More CNC Beginner Stuff

I have been having serious fun with my Next Wave Shark HD500 CNC since I got it.  Prior to Thanksgiving I had essentially done no woodworking in my life and in just 6 weeks or so I’m really getting the hang of it and making some decent creations.

And I keep learning stuff.  And I like to keep notes when I learn stuff so I can save that information for posterity because I have a terrible memory.   Here’s the latest batch of stuff I have learned.

It’s all about the setup with CNC.  Vectric Vcarve software is outstanding in how it can simulate the Toolpaths you generate and show the cuts.

Vectric Simulation BMP

Provided you set up your project with the right size and thickness the simulation is darn near spot on.   Once you get your Toolpath generated then it is a matter of transferring it over to the machine.

This is where you channel your inner German old man machinist persona.  Think about where the the wood lies on the CNC bed.  What direction to set it in.  How to clamp it.  The simulation will show you on your properly sized workpiece where the bit will run to.  Set your clamps up accordingly.  Secure the piece, then test it to see if it moves.  Check it again, and then do it again.

Then set your machine X and Y axis and then finally zero the Z axis.   Once you are CONVINCED the design is good, the clamping is good and the machine is set up correctly, then and only then, do you hit start on the job and then by golly you stay there until it is done.  Routers spinning at 13,000 rpm or higher with loose pieces are DANGEROUS so you want to stay there SAFELY.  Don’t hover over something that can be a projectile.

I know I haven’t laid down earth shattering advice here but seriously…… just have to have the patience of an old, very well trained machinist before you start throwing wood chips.

Some other things I have learned:

  1. Starter bit sets aren’t really all inclusive.  I bought a couple kits only to buy some loose bits.

At a minimum to do beginners work you want some end mills, up and down cut, both 1/4 and 1/8th inch, some ball nose bits, maybe 1/16th and 1/8th, some V bits for engraving both 60 degree and 90 degree, and maybe a cup bit for getting some rounded pockets.

Yes, you will need and you will want MORE, but in my humble few weeks of experience that will keep you busy for a while.

And because most of these bits and sets cost a few bucks you’ll want to pay particular attention to your speeds, feeds and plunge depths so you don’t snap off a bunch of expensive bits.

Also places like Amana and SpeTools have bit libraries that you can download into your Vectric Software.  It makes choosing the EXACT BIT a breeze which makes your simulation and finished project even that much more accurate.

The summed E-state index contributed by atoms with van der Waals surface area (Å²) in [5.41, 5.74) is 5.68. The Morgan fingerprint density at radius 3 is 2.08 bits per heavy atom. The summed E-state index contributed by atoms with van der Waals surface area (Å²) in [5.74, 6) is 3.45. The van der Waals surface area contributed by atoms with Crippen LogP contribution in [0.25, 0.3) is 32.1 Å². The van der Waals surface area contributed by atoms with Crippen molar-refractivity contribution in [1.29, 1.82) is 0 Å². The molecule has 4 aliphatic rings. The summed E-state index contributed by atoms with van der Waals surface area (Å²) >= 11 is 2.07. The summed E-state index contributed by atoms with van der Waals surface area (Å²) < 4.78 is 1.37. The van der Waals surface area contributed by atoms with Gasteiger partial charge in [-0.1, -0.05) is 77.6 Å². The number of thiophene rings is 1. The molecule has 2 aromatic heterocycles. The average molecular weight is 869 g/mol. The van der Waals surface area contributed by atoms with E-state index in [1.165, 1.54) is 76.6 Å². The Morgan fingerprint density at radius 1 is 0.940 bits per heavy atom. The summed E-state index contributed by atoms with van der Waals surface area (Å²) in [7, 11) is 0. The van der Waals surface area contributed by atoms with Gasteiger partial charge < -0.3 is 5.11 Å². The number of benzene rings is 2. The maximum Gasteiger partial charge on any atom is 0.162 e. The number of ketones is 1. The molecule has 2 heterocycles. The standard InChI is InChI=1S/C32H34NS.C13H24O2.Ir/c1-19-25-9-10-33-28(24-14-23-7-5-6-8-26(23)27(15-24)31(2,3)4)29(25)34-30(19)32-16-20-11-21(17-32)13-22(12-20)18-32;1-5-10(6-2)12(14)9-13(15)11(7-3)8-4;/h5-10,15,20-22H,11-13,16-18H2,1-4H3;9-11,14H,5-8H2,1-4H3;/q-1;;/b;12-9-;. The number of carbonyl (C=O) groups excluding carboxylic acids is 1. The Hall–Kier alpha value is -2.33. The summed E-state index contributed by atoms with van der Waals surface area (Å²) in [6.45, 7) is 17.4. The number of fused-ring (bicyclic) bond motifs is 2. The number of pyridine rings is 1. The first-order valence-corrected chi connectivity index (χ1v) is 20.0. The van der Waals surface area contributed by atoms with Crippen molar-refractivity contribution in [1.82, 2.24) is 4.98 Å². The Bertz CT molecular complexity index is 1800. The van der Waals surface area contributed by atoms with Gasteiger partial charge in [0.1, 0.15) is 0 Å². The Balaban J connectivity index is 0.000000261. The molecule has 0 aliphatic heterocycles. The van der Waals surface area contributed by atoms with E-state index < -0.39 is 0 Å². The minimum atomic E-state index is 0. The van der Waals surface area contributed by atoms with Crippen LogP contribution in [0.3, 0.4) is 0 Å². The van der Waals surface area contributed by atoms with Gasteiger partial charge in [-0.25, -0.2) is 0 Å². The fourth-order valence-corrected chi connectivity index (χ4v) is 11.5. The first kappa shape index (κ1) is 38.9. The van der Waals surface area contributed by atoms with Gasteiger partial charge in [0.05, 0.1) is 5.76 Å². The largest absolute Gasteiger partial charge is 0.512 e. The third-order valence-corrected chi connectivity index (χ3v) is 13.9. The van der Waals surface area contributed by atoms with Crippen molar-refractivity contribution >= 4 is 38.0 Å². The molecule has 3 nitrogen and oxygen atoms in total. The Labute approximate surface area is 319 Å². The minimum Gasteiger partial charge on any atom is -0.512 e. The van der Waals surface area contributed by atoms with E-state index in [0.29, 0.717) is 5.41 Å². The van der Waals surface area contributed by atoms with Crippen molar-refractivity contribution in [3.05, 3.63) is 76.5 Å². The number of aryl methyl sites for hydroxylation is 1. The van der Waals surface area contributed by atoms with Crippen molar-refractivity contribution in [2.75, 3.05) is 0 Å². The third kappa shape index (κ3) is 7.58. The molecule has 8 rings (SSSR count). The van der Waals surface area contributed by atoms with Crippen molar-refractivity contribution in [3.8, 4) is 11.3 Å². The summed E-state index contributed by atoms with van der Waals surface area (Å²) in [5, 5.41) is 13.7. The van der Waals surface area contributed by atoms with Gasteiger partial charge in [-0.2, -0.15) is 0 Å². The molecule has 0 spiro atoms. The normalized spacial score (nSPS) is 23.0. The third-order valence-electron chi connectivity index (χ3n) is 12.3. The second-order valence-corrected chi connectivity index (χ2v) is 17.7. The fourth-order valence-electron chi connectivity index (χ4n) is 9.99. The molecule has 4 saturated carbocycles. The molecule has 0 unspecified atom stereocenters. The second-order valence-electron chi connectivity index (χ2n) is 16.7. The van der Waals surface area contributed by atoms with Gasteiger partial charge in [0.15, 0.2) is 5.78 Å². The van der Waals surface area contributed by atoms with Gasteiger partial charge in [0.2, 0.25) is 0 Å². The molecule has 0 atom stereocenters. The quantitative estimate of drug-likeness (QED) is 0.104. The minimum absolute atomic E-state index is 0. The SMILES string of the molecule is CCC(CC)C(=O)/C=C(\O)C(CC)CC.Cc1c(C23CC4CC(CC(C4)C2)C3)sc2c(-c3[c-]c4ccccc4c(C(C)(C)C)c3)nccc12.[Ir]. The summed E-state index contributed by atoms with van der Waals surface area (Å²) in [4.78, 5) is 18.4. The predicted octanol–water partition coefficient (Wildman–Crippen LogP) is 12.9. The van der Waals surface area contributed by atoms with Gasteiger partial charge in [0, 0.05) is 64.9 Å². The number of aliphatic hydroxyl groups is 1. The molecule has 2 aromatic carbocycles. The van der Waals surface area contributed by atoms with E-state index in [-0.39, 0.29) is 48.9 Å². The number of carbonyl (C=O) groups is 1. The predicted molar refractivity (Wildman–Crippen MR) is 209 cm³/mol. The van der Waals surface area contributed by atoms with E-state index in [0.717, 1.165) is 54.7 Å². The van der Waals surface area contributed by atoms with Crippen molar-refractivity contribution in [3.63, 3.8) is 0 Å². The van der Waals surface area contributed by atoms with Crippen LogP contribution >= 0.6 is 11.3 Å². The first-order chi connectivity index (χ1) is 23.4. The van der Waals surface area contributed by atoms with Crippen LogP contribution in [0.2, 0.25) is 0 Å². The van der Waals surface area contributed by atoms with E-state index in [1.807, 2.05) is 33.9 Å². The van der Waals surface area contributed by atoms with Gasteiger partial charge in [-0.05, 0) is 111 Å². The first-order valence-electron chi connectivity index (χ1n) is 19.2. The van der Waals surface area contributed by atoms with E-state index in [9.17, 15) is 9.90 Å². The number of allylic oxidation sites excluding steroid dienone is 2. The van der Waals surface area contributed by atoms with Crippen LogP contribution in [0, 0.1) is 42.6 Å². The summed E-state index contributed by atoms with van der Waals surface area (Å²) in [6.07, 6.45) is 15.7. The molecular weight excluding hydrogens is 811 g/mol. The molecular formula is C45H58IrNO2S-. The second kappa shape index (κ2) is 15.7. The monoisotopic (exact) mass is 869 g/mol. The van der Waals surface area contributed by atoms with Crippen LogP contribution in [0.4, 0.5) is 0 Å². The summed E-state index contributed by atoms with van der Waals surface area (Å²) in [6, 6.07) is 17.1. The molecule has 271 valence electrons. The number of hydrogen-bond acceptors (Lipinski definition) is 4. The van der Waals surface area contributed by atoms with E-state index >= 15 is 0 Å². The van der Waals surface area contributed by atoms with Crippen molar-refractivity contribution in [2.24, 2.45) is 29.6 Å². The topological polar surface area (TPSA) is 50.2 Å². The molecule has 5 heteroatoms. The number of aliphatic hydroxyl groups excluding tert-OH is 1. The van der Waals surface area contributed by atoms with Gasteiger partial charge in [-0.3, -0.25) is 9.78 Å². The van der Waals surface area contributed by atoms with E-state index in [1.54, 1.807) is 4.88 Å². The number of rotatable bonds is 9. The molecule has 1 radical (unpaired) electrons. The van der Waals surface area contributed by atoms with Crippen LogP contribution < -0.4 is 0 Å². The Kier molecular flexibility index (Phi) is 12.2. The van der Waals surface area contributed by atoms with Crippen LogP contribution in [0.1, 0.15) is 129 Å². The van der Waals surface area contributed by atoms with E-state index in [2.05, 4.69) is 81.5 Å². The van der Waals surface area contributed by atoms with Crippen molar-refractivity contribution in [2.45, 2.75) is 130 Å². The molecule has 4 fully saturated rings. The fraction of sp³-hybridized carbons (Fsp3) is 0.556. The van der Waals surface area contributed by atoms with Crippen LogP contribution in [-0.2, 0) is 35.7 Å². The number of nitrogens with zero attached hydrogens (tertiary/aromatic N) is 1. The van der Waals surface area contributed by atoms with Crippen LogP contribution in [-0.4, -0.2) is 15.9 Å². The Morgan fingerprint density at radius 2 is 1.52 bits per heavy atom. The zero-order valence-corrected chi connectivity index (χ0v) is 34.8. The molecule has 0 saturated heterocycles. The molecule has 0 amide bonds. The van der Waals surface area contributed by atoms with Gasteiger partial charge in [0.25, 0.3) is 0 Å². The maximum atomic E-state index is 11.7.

2.  Having said that maybe start off with SOFT woods to practice on.  Plunging 8mm deep in one pass accidentally is two different events on Baltic Birch compared to some super hard Maple.

3.  Even though you have a CNC with awesome detail bits you still have to sand and post process your project.  Get some rotary sanding disks and lots of sandpaper.

4.  Wood at the big box stores is EXPENSIVE.  Wasting wood, which is going to happen is going to have an economic impact.  Not everyone will be able to do this but with some simple tools like a saw and a planer you can source wood locally.  Check this out. I found a guy selling FOURTEEN approximately 4′ long x 1.5″ thick, live edge cherry boards for $100.  One single board should cost that much.   Since I have the aforementioned saw and planer I was able to run it through the planer until it was a stunning piece of wood ready for making cool stuff.

Making Toothpicks (click pics to enlarge)

I challenge you to walk into Lowes with $100 and see how much good quality hardwood you can walk out with.  Not much.   You may not ever find a deal like I did but buying wood locally or even re-purposing wood from old furniture or barns or whatever will save you big $$$$.  Keep your eyes open for local sources.  And while this may seem odd you may even find a hunk of wood laying on the side of the road that is nice and weathered.  Old boats sometimes have teak on them……… get the picture.  There is wood all around that can be re-used and wood quite literally grows on trees. 😃

Remember, I haven’t been doing this long.  Here are my last few projects. And I will say it again……I never wood worked before Thanksgiving of 2021.  Everything below I would classify as beginner projects.  Nothing is really complicated at all.  Some required some bit changes mid cut but nothing too tricky.  Imagine what you could do in a year or two of steady learning?

Some recent projects (click pics to enlarge)

This has been a fun, and learning experience and hopefully soon I can sell some of this stuff.




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